We would urge all players to get rid of these ideological or geopolitical considerations, and return the discussion to security and to technology. I also call for all players to come together to identify the real risks, and to find the right solutions.

Sijia Jiang, Reuters: I want to ask for more details on the two-billion dollar security overhaul. Can you please give some more information on how exactly you arrive at this number? How you will spend the money in which market, and why now? Is it in response to the July report from CSEC that you decided to address some of the UK concerns? But some of the issues had actually been raised as early as 2015. So why does this take so long for you to take any action, and why now?

Ken: The two-billion dollar five-year program on software engineering improvement is part of Huawei's IPD transformation. This year, the company decided to start what we call IPD 2.0 program. IPD refers to "integrated product development." This software engineering improvement program is part of that overall effort.

More than 10 years ago, we started this transformation process by introducing integrated product development for technology and innovation. That's what we call IPD 1.0. And through our efforts over the last 10+ years, and with the support of these restructured processes, we are able to deliver reliable, high quality and innovative products.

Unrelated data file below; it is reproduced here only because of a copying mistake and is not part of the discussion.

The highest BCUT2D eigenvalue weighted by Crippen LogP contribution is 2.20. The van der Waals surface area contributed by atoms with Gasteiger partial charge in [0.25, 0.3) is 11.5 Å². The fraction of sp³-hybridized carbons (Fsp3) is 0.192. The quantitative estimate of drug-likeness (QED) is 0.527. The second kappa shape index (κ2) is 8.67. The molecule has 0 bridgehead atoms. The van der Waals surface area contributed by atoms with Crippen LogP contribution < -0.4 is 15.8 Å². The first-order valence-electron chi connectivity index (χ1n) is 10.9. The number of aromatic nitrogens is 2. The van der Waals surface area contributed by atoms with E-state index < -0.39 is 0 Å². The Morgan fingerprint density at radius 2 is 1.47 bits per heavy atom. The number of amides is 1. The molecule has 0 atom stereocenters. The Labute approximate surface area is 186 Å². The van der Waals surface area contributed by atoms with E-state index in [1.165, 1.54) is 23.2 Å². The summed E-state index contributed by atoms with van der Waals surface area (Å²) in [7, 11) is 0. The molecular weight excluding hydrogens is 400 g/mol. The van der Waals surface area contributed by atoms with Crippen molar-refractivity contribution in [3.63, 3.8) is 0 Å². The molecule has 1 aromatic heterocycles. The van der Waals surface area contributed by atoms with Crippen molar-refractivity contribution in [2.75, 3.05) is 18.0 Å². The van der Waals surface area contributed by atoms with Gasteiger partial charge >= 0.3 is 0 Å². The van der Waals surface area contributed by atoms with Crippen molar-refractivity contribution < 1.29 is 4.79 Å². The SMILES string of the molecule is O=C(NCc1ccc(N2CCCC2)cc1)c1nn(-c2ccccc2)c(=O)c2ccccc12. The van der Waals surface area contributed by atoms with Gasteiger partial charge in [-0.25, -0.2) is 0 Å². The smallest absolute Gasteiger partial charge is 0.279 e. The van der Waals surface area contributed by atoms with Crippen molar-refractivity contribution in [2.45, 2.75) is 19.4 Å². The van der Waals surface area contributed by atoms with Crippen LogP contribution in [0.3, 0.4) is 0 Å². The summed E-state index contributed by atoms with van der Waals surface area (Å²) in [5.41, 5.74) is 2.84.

Then we started IPD 2.0 with a renewed understanding about future technology evolution, future networking environments, and what customers and society expect from technology at large. From a technical point of view, as we say it, the future technical landscape will become more complicated. From a network point of view, the future network environment will be more open, connecting not just people but also things. From a social point of view, digital technology will become increasingly important and an integral part of people's lives, having implications for everyone in the way they work and live. Naturally, as a result of this, what people expect from technology is not just technical leadership and quality. Security will become a basic demand and requirement.

We foresee in the not long future down the road, the trustworthiness and security of technology will become the most fundamental and basic requirement for any given technology.